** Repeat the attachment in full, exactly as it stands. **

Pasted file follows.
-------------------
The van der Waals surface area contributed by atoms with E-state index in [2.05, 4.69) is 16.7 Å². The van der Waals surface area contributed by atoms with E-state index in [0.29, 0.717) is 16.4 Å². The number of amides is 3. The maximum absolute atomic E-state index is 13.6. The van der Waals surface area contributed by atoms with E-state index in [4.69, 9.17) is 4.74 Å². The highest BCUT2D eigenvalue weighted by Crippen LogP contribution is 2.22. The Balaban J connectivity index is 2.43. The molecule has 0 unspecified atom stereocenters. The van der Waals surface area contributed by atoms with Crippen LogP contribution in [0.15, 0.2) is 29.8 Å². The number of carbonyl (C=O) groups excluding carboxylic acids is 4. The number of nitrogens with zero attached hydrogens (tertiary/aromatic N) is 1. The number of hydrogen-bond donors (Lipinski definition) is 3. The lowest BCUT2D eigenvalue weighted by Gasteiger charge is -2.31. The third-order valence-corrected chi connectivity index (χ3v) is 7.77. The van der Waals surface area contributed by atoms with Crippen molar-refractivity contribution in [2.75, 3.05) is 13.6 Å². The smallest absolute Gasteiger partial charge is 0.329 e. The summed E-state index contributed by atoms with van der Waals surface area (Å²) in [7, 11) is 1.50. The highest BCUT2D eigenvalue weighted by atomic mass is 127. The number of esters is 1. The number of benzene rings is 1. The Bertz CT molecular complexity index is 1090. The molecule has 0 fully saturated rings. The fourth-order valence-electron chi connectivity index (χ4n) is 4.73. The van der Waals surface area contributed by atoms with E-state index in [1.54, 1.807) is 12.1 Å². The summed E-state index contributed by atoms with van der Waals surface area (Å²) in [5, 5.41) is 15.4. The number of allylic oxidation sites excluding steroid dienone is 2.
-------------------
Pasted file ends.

The van der Waals surface area contributed by atoms with E-state index in [2.05, 4.69) is 16.7 Å². The van der Waals surface area contributed by atoms with E-state index in [0.29, 0.717) is 16.4 Å². The number of amides is 3. The maximum absolute atomic E-state index is 13.6. The van der Waals surface area contributed by atoms with E-state index in [4.69, 9.17) is 4.74 Å². The highest BCUT2D eigenvalue weighted by Crippen LogP contribution is 2.22. The Balaban J connectivity index is 2.43. The molecule has 0 unspecified atom stereocenters. The van der Waals surface area contributed by atoms with Crippen LogP contribution in [0.15, 0.2) is 29.8 Å². The number of carbonyl (C=O) groups excluding carboxylic acids is 4. The number of nitrogens with zero attached hydrogens (tertiary/aromatic N) is 1. The number of hydrogen-bond donors (Lipinski definition) is 3. The lowest BCUT2D eigenvalue weighted by Gasteiger charge is -2.31. The third-order valence-corrected chi connectivity index (χ3v) is 7.77. The van der Waals surface area contributed by atoms with Crippen molar-refractivity contribution in [2.75, 3.05) is 13.6 Å². The smallest absolute Gasteiger partial charge is 0.329 e. The summed E-state index contributed by atoms with van der Waals surface area (Å²) in [7, 11) is 1.50. The highest BCUT2D eigenvalue weighted by atomic mass is 127. The number of esters is 1. The number of benzene rings is 1. The Bertz CT molecular complexity index is 1090. The molecule has 0 fully saturated rings. The fourth-order valence-electron chi connectivity index (χ4n) is 4.73. The van der Waals surface area contributed by atoms with E-state index in [1.54, 1.807) is 12.1 Å². The summed E-state index contributed by atoms with van der Waals surface area (Å²) in [5, 5.41) is 15.4. The number of allylic oxidation sites excluding steroid dienone is 2.